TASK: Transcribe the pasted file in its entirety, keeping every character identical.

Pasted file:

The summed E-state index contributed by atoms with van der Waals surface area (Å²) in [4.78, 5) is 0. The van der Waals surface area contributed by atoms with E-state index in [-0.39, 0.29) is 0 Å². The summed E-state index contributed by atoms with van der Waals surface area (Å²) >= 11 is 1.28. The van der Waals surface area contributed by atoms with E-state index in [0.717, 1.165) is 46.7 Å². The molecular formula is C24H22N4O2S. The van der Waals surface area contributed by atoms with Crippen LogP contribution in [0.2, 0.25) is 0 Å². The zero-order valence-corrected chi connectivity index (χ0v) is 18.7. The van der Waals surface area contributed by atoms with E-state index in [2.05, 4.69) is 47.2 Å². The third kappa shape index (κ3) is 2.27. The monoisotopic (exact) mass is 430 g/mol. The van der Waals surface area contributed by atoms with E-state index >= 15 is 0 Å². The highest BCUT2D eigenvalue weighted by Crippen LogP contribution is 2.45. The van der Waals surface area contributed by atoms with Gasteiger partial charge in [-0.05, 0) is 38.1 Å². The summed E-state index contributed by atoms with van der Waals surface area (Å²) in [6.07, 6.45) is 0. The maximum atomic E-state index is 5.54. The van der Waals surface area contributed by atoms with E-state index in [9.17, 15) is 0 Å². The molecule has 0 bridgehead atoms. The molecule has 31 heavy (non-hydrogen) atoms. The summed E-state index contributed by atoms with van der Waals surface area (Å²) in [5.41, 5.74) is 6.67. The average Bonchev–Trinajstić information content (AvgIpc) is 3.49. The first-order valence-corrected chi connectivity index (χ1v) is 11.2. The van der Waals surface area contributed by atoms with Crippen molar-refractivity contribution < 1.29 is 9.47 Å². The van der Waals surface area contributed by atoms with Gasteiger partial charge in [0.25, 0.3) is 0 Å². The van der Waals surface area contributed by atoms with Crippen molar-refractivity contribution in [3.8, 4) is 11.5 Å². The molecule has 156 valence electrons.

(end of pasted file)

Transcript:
The summed E-state index contributed by atoms with van der Waals surface area (Å²) in [4.78, 5) is 0. The van der Waals surface area contributed by atoms with E-state index in [-0.39, 0.29) is 0 Å². The summed E-state index contributed by atoms with van der Waals surface area (Å²) >= 11 is 1.28. The van der Waals surface area contributed by atoms with E-state index in [0.717, 1.165) is 46.7 Å². The molecular formula is C24H22N4O2S. The van der Waals surface area contributed by atoms with Crippen LogP contribution in [0.2, 0.25) is 0 Å². The zero-order valence-corrected chi connectivity index (χ0v) is 18.7. The van der Waals surface area contributed by atoms with E-state index in [2.05, 4.69) is 47.2 Å². The third kappa shape index (κ3) is 2.27. The monoisotopic (exact) mass is 430 g/mol. The van der Waals surface area contributed by atoms with E-state index >= 15 is 0 Å². The highest BCUT2D eigenvalue weighted by Crippen LogP contribution is 2.45. The van der Waals surface area contributed by atoms with Gasteiger partial charge in [-0.05, 0) is 38.1 Å². The summed E-state index contributed by atoms with van der Waals surface area (Å²) in [6.07, 6.45) is 0. The maximum atomic E-state index is 5.54. The van der Waals surface area contributed by atoms with E-state index in [9.17, 15) is 0 Å². The molecule has 0 bridgehead atoms. The molecule has 31 heavy (non-hydrogen) atoms. The summed E-state index contributed by atoms with van der Waals surface area (Å²) in [5.41, 5.74) is 6.67. The average Bonchev–Trinajstić information content (AvgIpc) is 3.49. The first-order valence-corrected chi connectivity index (χ1v) is 11.2. The van der Waals surface area contributed by atoms with Crippen molar-refractivity contribution < 1.29 is 9.47 Å². The van der Waals surface area contributed by atoms with Gasteiger partial charge in [0.25, 0.3) is 0 Å². The van der Waals surface area contributed by atoms with Crippen molar-refractivity contribution in [3.8, 4) is 11.5 Å². The molecule has 156 valence electrons.